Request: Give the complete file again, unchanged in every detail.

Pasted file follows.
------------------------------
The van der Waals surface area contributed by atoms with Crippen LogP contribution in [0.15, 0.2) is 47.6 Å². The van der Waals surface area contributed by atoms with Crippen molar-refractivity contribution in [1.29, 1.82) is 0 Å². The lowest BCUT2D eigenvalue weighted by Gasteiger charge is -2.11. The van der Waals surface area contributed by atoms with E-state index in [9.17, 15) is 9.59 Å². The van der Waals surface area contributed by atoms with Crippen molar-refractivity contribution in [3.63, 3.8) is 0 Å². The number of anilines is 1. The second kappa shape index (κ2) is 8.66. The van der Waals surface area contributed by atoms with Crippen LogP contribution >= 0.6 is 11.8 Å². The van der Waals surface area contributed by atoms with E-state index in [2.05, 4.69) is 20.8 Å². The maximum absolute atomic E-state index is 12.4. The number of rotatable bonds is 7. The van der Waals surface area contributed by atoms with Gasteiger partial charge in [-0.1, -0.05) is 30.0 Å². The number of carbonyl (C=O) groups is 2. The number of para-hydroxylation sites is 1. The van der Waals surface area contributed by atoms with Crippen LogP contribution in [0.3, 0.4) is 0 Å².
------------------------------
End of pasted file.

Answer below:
The van der Waals surface area contributed by atoms with Crippen LogP contribution in [0.15, 0.2) is 47.6 Å². The van der Waals surface area contributed by atoms with Crippen molar-refractivity contribution in [1.29, 1.82) is 0 Å². The lowest BCUT2D eigenvalue weighted by Gasteiger charge is -2.11. The van der Waals surface area contributed by atoms with E-state index in [9.17, 15) is 9.59 Å². The van der Waals surface area contributed by atoms with Crippen molar-refractivity contribution in [3.63, 3.8) is 0 Å². The number of anilines is 1. The second kappa shape index (κ2) is 8.66. The van der Waals surface area contributed by atoms with Crippen LogP contribution >= 0.6 is 11.8 Å². The van der Waals surface area contributed by atoms with E-state index in [2.05, 4.69) is 20.8 Å². The maximum absolute atomic E-state index is 12.4. The number of rotatable bonds is 7. The van der Waals surface area contributed by atoms with Gasteiger partial charge in [-0.1, -0.05) is 30.0 Å². The number of carbonyl (C=O) groups is 2. The number of para-hydroxylation sites is 1. The van der Waals surface area contributed by atoms with Crippen LogP contribution in [0.3, 0.4) is 0 Å².